EAGER: Fairness-Aware Personalized Recommendations
NSF IIS: 1841138, August 2018 to July 2020 (expected)
Project Goals: The goal of this project is to create effective information curator recommendation models that can be personalized for individual users, while maintaining important fairness properties. The advances in uncovering information curators at scale, reliably connecting users to appropriate curators, and ensuring fairness-preserving properties of such curators are critical for trustworthy information supporting an informed populace. By bringing these research advances, datasets, and toolkits to the wider research community, this project can spur additional advances from complementary efforts by other researchers.
Research Challenges: A key challenge for personalized curator recommendation is tackling sparsity while carefully modeling curators in complex, noisy, and heterogeneous environments. Compounding this challenge, most current access to information curators is mediated by centralized platforms (like search engines, social networks, and traditional news media), meaning that personal preferences may not align with the goals of these platforms, leading to potentially biased (or even limited) access to curators. A key question is how to maintain fairness properties in curator recommendation.
Broader Impacts: The successful outcome of this project will lead to research advances that can positively impact existing web and social media platforms, as well as provide a theoretical foundation for future advances in information curation recommendation. The advances in uncovering information curators at scale, reliably connecting users to appropriate curators, and ensuring fairness-preserving properties of such curators are critical for a trustworthy information diet supporting an informed populace. This project will develop new classroom materials, new outreach efforts, and new broadening participation workshops and seminars. Together, these efforts will integrate the new knowledge developed as part of the research plan through investments in undergraduate and graduate students, and through course enhancements and research training.
Current Results: In the first year of the project, our research team made a number of strides in improving recommendation, guided by our proposed research effort. Concretely, we have focused on: 1) new neural models of recommendation; and 2) new fairness-aware approaches for recommendation.
- In our first research thrust, our goal is to create new neural models for personalized recommendation. Neural models promise potentially more flexibility in model design, added nonlinearity through activations, and improved performance relative to traditional approaches. Indeed, many recent efforts have highlighted this potential. For this thrust we have developed a new time-dependent neural predictive model for personalized recommendation that balances the long-term evolution of a user's interests with short-term "local coherence". This approach uses parallel recurrent neural networks to capture the evolution of users and items, resulting in a dual factor recommendation model that demonstrates improved performance versus baselines. We have complemented this effort with a new Joint Collaborative Autoencoder framework that learns both user-user and item-item correlations simultaneously, leading to a more robust model and improved top-K recommendation performance. Together this effort has resulted in papers appearing at the 2019 Web Conference (WWW) and 2019 ACM Web Search and Data Mining (WSDM).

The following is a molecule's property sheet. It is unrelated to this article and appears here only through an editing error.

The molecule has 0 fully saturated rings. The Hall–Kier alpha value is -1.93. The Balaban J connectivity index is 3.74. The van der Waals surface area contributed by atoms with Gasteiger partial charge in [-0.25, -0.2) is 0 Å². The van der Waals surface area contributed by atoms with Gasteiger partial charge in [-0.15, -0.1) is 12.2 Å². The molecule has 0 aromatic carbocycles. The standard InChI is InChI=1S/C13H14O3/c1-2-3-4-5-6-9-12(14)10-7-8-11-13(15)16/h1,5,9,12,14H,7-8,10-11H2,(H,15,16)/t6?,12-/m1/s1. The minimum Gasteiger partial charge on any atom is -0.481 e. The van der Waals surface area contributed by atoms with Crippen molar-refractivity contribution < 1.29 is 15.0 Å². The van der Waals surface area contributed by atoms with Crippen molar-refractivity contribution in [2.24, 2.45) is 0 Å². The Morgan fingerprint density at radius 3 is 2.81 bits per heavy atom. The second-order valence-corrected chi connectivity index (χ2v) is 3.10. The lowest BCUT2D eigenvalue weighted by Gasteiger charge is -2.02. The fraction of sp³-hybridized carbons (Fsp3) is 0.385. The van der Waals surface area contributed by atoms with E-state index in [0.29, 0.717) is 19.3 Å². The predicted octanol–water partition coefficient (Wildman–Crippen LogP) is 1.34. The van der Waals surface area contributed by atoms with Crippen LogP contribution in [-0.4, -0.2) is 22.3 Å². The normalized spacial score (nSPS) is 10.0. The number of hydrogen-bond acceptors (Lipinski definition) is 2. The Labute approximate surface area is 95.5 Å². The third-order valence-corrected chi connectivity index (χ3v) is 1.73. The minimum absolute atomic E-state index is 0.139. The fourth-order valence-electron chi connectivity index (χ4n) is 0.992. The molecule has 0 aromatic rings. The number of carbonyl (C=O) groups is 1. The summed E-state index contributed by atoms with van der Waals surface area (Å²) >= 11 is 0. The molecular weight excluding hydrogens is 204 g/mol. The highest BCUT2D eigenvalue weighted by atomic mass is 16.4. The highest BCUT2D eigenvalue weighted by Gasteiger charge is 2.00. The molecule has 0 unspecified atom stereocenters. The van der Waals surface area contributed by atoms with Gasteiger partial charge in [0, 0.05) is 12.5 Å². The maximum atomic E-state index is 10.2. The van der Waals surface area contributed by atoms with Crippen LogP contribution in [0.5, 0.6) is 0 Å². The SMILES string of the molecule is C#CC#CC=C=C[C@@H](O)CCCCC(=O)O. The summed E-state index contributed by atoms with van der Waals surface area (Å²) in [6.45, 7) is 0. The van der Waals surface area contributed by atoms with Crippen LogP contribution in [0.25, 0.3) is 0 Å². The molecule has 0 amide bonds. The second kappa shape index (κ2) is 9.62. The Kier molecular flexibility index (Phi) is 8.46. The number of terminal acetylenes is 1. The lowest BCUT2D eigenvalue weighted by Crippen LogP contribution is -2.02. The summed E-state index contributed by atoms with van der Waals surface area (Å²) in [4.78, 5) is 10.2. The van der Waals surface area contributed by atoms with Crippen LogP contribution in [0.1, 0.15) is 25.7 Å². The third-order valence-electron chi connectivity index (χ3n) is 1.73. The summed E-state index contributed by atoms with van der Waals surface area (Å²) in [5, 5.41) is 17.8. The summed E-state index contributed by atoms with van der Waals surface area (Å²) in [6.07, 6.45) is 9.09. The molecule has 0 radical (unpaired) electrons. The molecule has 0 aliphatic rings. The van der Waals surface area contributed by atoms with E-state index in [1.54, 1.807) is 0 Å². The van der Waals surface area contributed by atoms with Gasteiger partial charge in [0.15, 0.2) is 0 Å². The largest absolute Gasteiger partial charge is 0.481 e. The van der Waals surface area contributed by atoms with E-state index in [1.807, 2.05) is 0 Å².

- In our second research thrust, our goal is to augment personalized recommendation under fairness-aware constraints. Since recommenders may inherit bias from the training data used to optimize them and from mis-alignment between platform goals and personal preferences, we have been exploring new fairness-aware algorithms that can empower users by enhancing diversity of topics and viewpoints. Specifically, we have proposed a new method to augment tensor-based recommenders with statistical parity-based fairness constraints. The key insight is to extract and then isolate the impact of sensitive features through a tensor factorization approach. Experiments on real-world and synthetic
datasets show that the framework enhances recommendation fairness while preserving recommendation quality in comparison with state-of-the-art alternatives. This effort has resulted in papers appearing at the 2018 ACM Conference on Information and Knowledge Management (CIKM) and the 2nd FATREC Workshop on Responsible Recommendation at RecSys 2018.
- Ziwei Zhu, Jianling Wang, and James Caverlee, Improving Top-K Recommendation via Joint Collaborative Autoencoders (short paper), The International World Wide Web Conference (WWW), 2019. [code]
- Jianling Wang and James Caverlee, Recurrent Recommendation with Local Coherence, 12th ACM International Conference on Web Search and Data Mining (WSDM), 2019.
- Ziwei Zhu, Xia Hu, and James Caverlee, Fairness-Aware Tensor-Based Recommendation, The 27th ACM International Conference on Information and Knowledge Management (CIKM), 2018. [slides] [code]
- Ziwei Zhu, Jianling Wang, Yin Zhang and James Caverlee, Fairness-Aware Recommendation of Information Curators, The 2nd FATREC Workshop on Responsible Recommendation at RecSys, 2018.
This material is based upon work supported by the National Science Foundation under Grant No. 1841138. Any opinions, findings, and conclusions or recommendations expressed in this material are those of the author(s) and do not necessarily reflect the views of the National Science Foundation.
Date of Last Update: July 2019